Is the composition of a planning committee a political decision or one for the council?
In the High Court case of Carnegie (On Behalf of the Oaks Action Group), R (On the Application Of) v Ealing  Rule 24 of the local planning authority’s Council and Committee Procedure Rules said:
Where any member of a committee, was unable to attend a meeting for a reasonable reason, a representative of that member’s political group could give notice to the proper officer to authorise the proper officer to change the standing appointments of the committee to substitute an alternative member for the duration of that meeting.
Councillor Gulaid was substituted by Councillor Varma who, in turn, was substituted by Councillor Kang. Councillor Kang voted in favour of the proposed development.
Councillor Gulaid was able to attend the meeting of the planning committee but was told not to by the whip of his political party.
The claimant, challenging the planning permission for a shopping centre redevelopment, contended that:
– Councillor Gulaid was substituted to obtain a vote in favour of the development proposed; and,
– When, as here, a substitution is made in conflict with a council’s own rules the result was an improperly constituted committee. So, the planning permission for the development must be quashed.
Councillor Gulaid said that he had been told that he should not sit on the committee as that would give rise to a risk of a challenge to its decision on the basis of “predetermination” because he had been making statements indicating a commitment to supporting the objectors. The claimant said Councillor Gulaid had made no such statements and so had been improperly removed.
However the court said committee membership was determined by the council to reflect the political balance of the elected members.
Where elected members could not physically attend committee meetings their political party would then substitute another of its party to make sure that the political balance of the committee was retained.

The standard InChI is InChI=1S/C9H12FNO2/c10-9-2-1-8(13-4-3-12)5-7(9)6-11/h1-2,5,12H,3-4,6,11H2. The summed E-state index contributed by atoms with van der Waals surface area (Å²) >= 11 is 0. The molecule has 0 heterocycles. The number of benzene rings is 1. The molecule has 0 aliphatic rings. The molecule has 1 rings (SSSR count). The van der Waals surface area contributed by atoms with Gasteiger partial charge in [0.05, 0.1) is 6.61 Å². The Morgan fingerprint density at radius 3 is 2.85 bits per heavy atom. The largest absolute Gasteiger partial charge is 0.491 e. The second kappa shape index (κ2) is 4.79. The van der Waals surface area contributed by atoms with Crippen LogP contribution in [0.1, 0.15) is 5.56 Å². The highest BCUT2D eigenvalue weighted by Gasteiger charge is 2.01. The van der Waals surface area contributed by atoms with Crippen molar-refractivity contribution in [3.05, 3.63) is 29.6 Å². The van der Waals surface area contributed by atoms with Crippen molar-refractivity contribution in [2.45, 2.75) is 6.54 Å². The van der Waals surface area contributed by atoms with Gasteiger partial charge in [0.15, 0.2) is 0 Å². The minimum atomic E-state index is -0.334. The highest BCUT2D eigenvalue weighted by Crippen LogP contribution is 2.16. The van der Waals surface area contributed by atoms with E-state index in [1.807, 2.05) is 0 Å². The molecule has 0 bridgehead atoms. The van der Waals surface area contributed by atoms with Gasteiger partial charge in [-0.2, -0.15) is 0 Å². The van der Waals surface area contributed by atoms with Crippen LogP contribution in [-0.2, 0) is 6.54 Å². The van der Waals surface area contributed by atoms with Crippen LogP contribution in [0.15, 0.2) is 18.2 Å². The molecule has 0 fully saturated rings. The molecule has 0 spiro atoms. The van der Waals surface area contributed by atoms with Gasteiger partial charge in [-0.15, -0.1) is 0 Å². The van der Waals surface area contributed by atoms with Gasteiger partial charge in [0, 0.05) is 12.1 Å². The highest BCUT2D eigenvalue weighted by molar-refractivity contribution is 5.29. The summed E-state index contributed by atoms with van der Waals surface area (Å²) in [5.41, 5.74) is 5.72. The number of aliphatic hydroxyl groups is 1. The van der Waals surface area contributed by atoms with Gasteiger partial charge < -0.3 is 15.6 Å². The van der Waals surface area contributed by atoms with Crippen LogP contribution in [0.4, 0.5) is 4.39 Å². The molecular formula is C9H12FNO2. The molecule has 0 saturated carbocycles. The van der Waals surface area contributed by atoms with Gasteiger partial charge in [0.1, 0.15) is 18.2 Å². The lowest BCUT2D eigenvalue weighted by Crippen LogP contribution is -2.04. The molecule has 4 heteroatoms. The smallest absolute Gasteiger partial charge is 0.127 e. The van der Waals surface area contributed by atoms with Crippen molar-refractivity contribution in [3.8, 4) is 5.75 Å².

Here, all three councillors were duly appointed Labour Party members of the planning committee and it had been a political decision as to who attended the meeting to vote on the planning application.
Whether a reason for any member being unable to attend a committee meeting was “reasonable” within the above rule was a matter to be determined by the political party.
An inability to attend may extend beyond a physical inability to attend to cases where there were concerns that the member, due to attend, did not have an open mind on the decision needing to be taken.
The relevant political party may be reasonable to be concerned – whether or not the relevant councillor actually had an open mind.
Either way that decision making process was part of the democratically elected political process and could not be reviewed by the courts.
The court’s decision is a useful reminder of the political basis of planning decisions and how those politics interface with the law.
The court was clearly right to think inability to attend extended beyond mere physical inability to attend to include cases of predetermination.
The case for predetermination having occurred here was open to question but the court’s decision as to the political party’s powers to regulate composition on that ground appear to accept that a political party is the final arbiter if one of its councillors be substituted on that ground.
This blog has been posted out of general interest. It does not remove the need to get bespoke legal advice in individual cases.